"Do the simple right, then do the simple better, then simply be the best at doing the simple. The pros do the simple so well you think it's complicated!" This is a simple concept that seems to elude most players.
Players want to learn intricate mechanics, techniques, strategies and tactics that will magically improve their game. But they fail to execute many simple techniques and strategies that would advance their game far beyond their expectations!
Getting ready quickly after you have hit your shot and focusing on your opponent's next shot is one such technique. I have gone over this technique many, many times but its importance bears repeating as often as possible. Speed on the tennis courts depends on this technique.
If you would like to increase your speed, you must learn to get ready for your opponent's return immediately after each and every shot you hit. Sounds logical and easy enough, but I spend months and years training players to "get ready NOW!" Most players waste time judging the quality of their shot before they get ready for the return shot. They are slowing down their game tremendously, yet they have no idea they are even doing it. Because players are not aware that they are guilty of this infraction, the toughest obstacle to overcome in mastering this concept is the player themselves. Most players believe they are getting ready quickly, but they are not! Are you?
Executing this 'get ready quick' technique is more mental than physical. When you are focused on whether or not you made the shot after you hit it, you are thinking incorrectly. Instead, you should immediately take your mind off your shot and onto what your opponent is going to do with his or her shot.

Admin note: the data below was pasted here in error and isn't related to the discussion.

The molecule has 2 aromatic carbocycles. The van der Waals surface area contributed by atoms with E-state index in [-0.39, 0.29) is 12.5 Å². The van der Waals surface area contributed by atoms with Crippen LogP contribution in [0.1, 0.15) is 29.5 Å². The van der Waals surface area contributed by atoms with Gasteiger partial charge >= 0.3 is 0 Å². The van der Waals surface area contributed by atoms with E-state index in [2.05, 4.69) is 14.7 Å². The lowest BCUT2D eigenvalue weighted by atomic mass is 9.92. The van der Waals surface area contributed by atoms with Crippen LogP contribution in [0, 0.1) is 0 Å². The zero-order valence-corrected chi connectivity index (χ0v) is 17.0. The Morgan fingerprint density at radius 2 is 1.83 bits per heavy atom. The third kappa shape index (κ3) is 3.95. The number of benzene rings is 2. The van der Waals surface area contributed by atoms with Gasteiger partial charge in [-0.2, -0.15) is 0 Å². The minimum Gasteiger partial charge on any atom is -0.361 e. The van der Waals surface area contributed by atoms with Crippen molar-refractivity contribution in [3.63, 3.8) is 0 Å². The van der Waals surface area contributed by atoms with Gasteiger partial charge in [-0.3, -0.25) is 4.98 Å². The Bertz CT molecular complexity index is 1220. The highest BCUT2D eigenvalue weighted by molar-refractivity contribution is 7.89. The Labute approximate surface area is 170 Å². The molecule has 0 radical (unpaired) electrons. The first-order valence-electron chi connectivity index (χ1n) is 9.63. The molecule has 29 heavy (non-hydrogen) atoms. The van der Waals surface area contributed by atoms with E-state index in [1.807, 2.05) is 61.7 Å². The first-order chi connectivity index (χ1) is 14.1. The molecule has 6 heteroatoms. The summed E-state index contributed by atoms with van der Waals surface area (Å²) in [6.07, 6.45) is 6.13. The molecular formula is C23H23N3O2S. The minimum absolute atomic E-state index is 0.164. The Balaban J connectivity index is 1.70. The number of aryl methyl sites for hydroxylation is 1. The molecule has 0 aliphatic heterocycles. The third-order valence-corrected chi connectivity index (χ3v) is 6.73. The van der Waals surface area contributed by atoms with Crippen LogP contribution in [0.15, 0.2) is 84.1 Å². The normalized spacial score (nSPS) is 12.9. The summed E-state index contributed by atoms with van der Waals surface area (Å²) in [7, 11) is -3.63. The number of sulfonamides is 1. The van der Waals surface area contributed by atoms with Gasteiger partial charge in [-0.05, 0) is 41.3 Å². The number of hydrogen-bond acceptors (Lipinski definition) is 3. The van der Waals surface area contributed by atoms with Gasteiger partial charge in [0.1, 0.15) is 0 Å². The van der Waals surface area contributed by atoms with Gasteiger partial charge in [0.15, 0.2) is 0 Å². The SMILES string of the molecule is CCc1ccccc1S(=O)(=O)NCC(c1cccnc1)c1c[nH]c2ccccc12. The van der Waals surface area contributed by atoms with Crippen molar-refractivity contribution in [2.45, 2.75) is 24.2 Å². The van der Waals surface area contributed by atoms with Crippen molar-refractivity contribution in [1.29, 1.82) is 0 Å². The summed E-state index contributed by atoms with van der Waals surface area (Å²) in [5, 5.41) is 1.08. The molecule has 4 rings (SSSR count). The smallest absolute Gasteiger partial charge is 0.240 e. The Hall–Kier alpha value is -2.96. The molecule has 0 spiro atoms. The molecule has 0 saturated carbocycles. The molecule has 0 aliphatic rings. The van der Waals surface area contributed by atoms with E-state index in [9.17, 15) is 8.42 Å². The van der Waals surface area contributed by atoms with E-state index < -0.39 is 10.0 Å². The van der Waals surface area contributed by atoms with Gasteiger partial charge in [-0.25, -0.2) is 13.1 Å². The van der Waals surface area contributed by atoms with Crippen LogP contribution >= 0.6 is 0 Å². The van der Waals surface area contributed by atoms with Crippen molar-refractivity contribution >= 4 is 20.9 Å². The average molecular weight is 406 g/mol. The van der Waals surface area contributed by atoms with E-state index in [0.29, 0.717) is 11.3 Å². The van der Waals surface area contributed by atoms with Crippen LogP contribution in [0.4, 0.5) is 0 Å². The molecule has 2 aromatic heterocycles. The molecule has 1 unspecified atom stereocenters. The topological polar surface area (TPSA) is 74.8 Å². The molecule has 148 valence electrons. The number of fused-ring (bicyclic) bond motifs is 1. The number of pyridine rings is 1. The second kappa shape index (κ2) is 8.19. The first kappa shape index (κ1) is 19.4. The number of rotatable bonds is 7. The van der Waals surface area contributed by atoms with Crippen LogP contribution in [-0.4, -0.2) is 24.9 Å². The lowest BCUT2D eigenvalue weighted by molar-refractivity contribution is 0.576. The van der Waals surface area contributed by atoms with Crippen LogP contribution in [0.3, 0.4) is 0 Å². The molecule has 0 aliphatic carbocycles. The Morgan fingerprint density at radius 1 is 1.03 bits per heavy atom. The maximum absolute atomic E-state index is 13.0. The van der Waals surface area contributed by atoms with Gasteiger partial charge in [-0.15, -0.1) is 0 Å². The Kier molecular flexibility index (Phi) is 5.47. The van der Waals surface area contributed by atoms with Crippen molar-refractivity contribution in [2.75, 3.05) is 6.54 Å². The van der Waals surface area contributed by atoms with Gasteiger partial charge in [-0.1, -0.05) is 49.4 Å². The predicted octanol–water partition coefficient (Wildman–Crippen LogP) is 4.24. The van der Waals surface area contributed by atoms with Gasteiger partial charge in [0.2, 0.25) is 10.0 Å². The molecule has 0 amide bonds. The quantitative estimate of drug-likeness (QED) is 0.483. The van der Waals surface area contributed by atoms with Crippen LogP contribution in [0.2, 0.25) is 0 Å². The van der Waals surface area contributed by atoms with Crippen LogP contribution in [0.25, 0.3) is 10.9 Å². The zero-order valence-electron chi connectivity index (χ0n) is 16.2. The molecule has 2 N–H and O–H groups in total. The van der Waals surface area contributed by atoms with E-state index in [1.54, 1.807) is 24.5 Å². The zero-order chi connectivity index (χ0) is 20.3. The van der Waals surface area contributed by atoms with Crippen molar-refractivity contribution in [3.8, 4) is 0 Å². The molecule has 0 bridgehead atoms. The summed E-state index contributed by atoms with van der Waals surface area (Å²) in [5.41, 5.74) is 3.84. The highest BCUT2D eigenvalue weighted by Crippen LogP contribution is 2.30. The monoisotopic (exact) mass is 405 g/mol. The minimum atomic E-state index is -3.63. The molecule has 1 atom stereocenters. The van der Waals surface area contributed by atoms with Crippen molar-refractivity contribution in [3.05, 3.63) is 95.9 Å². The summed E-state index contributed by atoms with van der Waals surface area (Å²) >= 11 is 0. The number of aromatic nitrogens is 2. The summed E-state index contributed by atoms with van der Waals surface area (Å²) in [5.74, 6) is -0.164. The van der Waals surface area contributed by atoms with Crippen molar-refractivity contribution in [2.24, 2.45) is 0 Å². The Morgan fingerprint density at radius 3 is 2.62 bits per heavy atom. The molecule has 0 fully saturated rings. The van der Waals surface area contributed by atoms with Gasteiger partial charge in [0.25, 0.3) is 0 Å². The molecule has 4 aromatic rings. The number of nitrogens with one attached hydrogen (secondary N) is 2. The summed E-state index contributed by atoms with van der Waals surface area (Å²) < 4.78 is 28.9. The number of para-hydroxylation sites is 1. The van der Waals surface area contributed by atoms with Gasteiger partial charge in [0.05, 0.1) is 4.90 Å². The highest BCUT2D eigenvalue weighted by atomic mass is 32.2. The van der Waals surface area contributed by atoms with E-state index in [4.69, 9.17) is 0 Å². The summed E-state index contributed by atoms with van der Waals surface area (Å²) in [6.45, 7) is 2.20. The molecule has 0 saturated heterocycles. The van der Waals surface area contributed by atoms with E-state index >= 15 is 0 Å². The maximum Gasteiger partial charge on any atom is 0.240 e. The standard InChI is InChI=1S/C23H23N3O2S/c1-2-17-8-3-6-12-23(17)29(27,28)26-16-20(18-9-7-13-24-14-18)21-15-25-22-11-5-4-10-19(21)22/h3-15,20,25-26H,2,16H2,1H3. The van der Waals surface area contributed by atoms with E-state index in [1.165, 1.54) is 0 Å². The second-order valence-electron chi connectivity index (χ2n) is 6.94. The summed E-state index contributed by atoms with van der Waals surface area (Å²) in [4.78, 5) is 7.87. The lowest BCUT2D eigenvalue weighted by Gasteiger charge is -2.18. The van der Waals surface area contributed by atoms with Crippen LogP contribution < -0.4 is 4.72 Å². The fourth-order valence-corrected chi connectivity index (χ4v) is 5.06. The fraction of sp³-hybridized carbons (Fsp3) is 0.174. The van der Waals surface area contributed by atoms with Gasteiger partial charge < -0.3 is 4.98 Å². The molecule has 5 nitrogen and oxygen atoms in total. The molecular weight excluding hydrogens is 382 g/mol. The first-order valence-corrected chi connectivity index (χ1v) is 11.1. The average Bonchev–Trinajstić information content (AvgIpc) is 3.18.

This thought process occurs as you are simultaneously straddling back into ready position. I call this technique "the Vision Straddle." You are watching to see what your opponent is going to do as you are straddling back into ready position. Not an easy task for most players who have trained themselves to stand back and marvel at the magnificence of their shot!
Or if their excellent shots do not make them stand there and stare, the bad shots certainly will! Often when players hit a bad shot, even though the shot lands in the court they stop and judge the poor quality of the shot instead of getting ready for the next shot.
In my tennis clinics I often yell, "Get ready! Get ready!" when I see players completely stop during a point. Because they did not hit the ball according to their mental blueprint, they have momentarily drifted off to wonderland. The point goes on, and they ultimately lose the point.
How are you supposed to get ready for the next shot when your focus is on the quality of your shot and not on getting ready for your opponent's next attack? Thousands and thousands of points are lost daily because of this misdirection of focus. Although this mental blunder is occurring right in the middle of the point, "the next shot is more important than the last mistake" certainly applies!
Getting ready quickly is all about how you think and NOT some exceptional physical athletic feat. You can increase your speed on the court significantly if you are willing to change your thinking.
If I were you, I would hit the courts with a friend to practice the Vision Straddle technique. NO ADMIRING your great shots and NO ADMONISHING your bad shots... just get ready NOW!